Ada — Remember, forgiveness is a process. It will take a while as you regulrly look back at your deep hurts and see your partner as weak and fallible, and separate what he/she did from who he/she is.
If you are helping your partner forgive you, you might consider taking the time to put yourself in his/her shoes for a moment and feel what your partner must have felt when you hurt him/her so deeply. Write your partner a letter, describing what you felt (use feeling words), apologize for hurting him/her that way, promise to never hurt him/her that way again, and ask him/her if they will start forgiving you.
Next, rebuilding trust must occur. Maslow’s Hierarchy of Needs states that you must feel safe before you can feel genuine love. When we begin most relationships, we give a person a full tub of trust — for free. They do not have to earn it. We give it to them in a full state.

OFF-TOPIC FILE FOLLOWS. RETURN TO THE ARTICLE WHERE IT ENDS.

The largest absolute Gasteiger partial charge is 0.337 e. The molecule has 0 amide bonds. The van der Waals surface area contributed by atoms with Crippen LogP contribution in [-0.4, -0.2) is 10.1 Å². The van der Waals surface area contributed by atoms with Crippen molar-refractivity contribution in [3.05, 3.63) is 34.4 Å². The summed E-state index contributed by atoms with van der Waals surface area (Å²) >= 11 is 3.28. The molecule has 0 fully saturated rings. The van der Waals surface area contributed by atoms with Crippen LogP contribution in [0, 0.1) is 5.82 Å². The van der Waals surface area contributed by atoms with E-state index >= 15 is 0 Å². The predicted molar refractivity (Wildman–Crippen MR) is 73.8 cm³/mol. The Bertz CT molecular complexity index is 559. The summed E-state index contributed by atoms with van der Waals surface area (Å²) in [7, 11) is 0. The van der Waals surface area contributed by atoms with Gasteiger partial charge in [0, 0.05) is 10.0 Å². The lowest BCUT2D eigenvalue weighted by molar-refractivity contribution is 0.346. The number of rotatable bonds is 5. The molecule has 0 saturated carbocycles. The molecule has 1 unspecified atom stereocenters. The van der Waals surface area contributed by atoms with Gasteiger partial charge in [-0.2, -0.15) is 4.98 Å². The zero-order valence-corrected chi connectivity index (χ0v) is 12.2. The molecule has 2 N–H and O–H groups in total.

The tub will stay full even though we make mistakes and hurt the person we give it to. Normal hurts of everyday life do not tend to affect our partner’s trust.
But, if we ever dump that tub through betrayal, we have hard work ahead of us. We only get one tub per relationship. If we dump it, we must refill it. It is just not possible to say, “Let’s start all over again,” and expect your partner to make him/herself trust you fully again. It is hard work to refill a trust tub, and it can take a long time.
If what we have covered so far makes sense, let’s move on to the actual process of rebuilding trust. It will start with you asking your partner to make you a trust list. Ask for a long and comprehensive list. The longer, the better.